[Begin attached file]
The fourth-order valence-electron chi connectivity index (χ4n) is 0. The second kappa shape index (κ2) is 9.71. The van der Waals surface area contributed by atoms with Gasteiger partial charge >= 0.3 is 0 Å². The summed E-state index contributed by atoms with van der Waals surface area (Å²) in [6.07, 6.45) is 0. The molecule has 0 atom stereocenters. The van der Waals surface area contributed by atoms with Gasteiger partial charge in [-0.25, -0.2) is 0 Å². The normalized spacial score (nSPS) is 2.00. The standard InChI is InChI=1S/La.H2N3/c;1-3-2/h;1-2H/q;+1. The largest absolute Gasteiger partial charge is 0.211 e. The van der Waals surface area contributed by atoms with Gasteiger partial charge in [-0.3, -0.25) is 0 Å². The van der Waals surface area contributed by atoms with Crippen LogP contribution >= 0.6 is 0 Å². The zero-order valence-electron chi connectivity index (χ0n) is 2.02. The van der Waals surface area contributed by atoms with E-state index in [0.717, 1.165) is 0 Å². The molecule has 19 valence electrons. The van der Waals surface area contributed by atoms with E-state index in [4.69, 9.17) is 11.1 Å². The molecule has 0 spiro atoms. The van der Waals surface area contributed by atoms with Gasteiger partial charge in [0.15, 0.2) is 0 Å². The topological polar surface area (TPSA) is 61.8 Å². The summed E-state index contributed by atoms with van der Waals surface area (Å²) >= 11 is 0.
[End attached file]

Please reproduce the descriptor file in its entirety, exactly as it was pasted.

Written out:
The fourth-order valence-electron chi connectivity index (χ4n) is 0. The second kappa shape index (κ2) is 9.71. The van der Waals surface area contributed by atoms with Gasteiger partial charge >= 0.3 is 0 Å². The summed E-state index contributed by atoms with van der Waals surface area (Å²) in [6.07, 6.45) is 0. The molecule has 0 atom stereocenters. The van der Waals surface area contributed by atoms with Gasteiger partial charge in [-0.25, -0.2) is 0 Å². The normalized spacial score (nSPS) is 2.00. The standard InChI is InChI=1S/La.H2N3/c;1-3-2/h;1-2H/q;+1. The largest absolute Gasteiger partial charge is 0.211 e. The van der Waals surface area contributed by atoms with Gasteiger partial charge in [-0.3, -0.25) is 0 Å². The van der Waals surface area contributed by atoms with Crippen LogP contribution >= 0.6 is 0 Å². The zero-order valence-electron chi connectivity index (χ0n) is 2.02. The van der Waals surface area contributed by atoms with E-state index in [0.717, 1.165) is 0 Å². The molecule has 19 valence electrons. The van der Waals surface area contributed by atoms with E-state index in [4.69, 9.17) is 11.1 Å². The molecule has 0 spiro atoms. The van der Waals surface area contributed by atoms with Gasteiger partial charge in [0.15, 0.2) is 0 Å². The topological polar surface area (TPSA) is 61.8 Å². The summed E-state index contributed by atoms with van der Waals surface area (Å²) >= 11 is 0.